Effects of a Brief Cognitive Reappraisal Intervention on Reductions in Alcohol Consumption and Related Problems


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Abstract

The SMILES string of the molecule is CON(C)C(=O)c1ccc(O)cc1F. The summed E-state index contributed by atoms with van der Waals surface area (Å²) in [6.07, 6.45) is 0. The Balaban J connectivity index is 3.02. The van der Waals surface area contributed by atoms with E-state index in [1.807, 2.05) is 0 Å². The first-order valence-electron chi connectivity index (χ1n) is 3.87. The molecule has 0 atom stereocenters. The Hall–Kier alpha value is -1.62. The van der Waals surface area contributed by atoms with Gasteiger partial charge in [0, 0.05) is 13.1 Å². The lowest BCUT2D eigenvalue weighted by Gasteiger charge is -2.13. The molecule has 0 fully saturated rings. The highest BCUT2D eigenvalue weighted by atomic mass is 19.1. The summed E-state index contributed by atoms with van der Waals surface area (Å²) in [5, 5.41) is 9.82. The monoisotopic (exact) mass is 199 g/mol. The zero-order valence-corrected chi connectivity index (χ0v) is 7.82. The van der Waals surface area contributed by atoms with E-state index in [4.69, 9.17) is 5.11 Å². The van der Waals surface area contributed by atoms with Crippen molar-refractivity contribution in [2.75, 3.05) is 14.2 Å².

Research has shown links between interpersonal conflict and problematic drinking behaviors as a way to cope. The present research examined the effects of a brief interpersonal conflict cognitive reappraisal intervention on short-term reductions in alcohol-related problems in a sample of college student drinkers. Undergraduates who were regular drinkers (N = 190) participated in a randomized control online study, completing self-reported measures of alcohol consumption and alcohol-related problems at baseline and 2 weeks later. After completing the baseline survey, participants completed a brief writing intervention during which they were asked to reflect on a recent interpersonal conflict and write about it from 1 of 3 possible perspectives, 2 of which were targeting cognitive reappraisal (i.e., a neutral, third-party perspective and the other party’s perspective), their own perspective, or to reflect on their activities that day (control). Results from negative binomial regression models supported both reappraisal conditions: Compared with control, those who thought about the conflict from a neutral third-party perspective and those who thought about the conflict from the other party’s perspective reported significantly fewer drinking problems at follow-up. Results from this study suggest preliminary efficacy of a single-session writing intervention aimed at reappraising interpersonal conflict.

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